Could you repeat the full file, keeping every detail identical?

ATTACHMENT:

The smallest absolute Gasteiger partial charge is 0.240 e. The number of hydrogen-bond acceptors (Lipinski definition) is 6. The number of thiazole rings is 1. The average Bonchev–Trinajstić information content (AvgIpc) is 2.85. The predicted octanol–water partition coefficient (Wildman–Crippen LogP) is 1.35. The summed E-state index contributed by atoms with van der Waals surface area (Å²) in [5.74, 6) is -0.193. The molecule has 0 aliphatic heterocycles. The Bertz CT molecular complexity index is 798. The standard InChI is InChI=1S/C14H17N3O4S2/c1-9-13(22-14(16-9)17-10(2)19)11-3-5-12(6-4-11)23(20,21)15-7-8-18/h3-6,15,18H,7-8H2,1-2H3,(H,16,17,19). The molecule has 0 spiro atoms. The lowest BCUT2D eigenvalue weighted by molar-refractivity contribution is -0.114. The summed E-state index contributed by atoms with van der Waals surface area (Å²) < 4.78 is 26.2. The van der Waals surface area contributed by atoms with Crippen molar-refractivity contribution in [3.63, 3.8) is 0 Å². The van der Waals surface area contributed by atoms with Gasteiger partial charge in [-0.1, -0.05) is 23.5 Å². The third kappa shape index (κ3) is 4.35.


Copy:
The smallest absolute Gasteiger partial charge is 0.240 e. The number of hydrogen-bond acceptors (Lipinski definition) is 6. The number of thiazole rings is 1. The average Bonchev–Trinajstić information content (AvgIpc) is 2.85. The predicted octanol–water partition coefficient (Wildman–Crippen LogP) is 1.35. The summed E-state index contributed by atoms with van der Waals surface area (Å²) in [5.74, 6) is -0.193. The molecule has 0 aliphatic heterocycles. The Bertz CT molecular complexity index is 798. The standard InChI is InChI=1S/C14H17N3O4S2/c1-9-13(22-14(16-9)17-10(2)19)11-3-5-12(6-4-11)23(20,21)15-7-8-18/h3-6,15,18H,7-8H2,1-2H3,(H,16,17,19). The molecule has 0 spiro atoms. The lowest BCUT2D eigenvalue weighted by molar-refractivity contribution is -0.114. The summed E-state index contributed by atoms with van der Waals surface area (Å²) < 4.78 is 26.2. The van der Waals surface area contributed by atoms with Crippen molar-refractivity contribution in [3.63, 3.8) is 0 Å². The van der Waals surface area contributed by atoms with Gasteiger partial charge in [-0.1, -0.05) is 23.5 Å². The third kappa shape index (κ3) is 4.35.